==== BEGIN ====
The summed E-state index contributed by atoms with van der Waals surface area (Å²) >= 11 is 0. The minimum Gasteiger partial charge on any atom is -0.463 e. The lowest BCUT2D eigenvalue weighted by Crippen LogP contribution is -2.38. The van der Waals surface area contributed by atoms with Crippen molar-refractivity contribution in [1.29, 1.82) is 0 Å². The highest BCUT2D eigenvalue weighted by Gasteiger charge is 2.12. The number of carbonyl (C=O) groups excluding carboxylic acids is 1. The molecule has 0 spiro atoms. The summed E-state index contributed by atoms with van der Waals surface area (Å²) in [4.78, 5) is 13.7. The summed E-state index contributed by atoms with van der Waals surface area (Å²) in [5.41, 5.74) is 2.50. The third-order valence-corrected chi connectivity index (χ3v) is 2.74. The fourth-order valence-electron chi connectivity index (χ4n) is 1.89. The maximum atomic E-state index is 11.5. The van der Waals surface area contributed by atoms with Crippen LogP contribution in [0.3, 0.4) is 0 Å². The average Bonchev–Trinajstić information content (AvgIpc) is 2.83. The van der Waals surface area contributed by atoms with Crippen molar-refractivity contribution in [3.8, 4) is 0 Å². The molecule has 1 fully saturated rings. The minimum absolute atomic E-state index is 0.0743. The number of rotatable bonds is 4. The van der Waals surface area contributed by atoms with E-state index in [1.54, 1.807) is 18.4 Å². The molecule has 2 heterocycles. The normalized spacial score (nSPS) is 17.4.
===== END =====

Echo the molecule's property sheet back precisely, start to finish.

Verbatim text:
The summed E-state index contributed by atoms with van der Waals surface area (Å²) >= 11 is 0. The minimum Gasteiger partial charge on any atom is -0.463 e. The lowest BCUT2D eigenvalue weighted by Crippen LogP contribution is -2.38. The van der Waals surface area contributed by atoms with Crippen molar-refractivity contribution in [1.29, 1.82) is 0 Å². The highest BCUT2D eigenvalue weighted by Gasteiger charge is 2.12. The number of carbonyl (C=O) groups excluding carboxylic acids is 1. The molecule has 0 spiro atoms. The summed E-state index contributed by atoms with van der Waals surface area (Å²) in [4.78, 5) is 13.7. The summed E-state index contributed by atoms with van der Waals surface area (Å²) in [5.41, 5.74) is 2.50. The third-order valence-corrected chi connectivity index (χ3v) is 2.74. The fourth-order valence-electron chi connectivity index (χ4n) is 1.89. The maximum atomic E-state index is 11.5. The van der Waals surface area contributed by atoms with Crippen LogP contribution in [0.3, 0.4) is 0 Å². The average Bonchev–Trinajstić information content (AvgIpc) is 2.83. The van der Waals surface area contributed by atoms with Crippen molar-refractivity contribution in [3.8, 4) is 0 Å². The molecule has 1 fully saturated rings. The minimum absolute atomic E-state index is 0.0743. The number of rotatable bonds is 4. The van der Waals surface area contributed by atoms with E-state index in [1.54, 1.807) is 18.4 Å². The molecule has 2 heterocycles. The normalized spacial score (nSPS) is 17.4.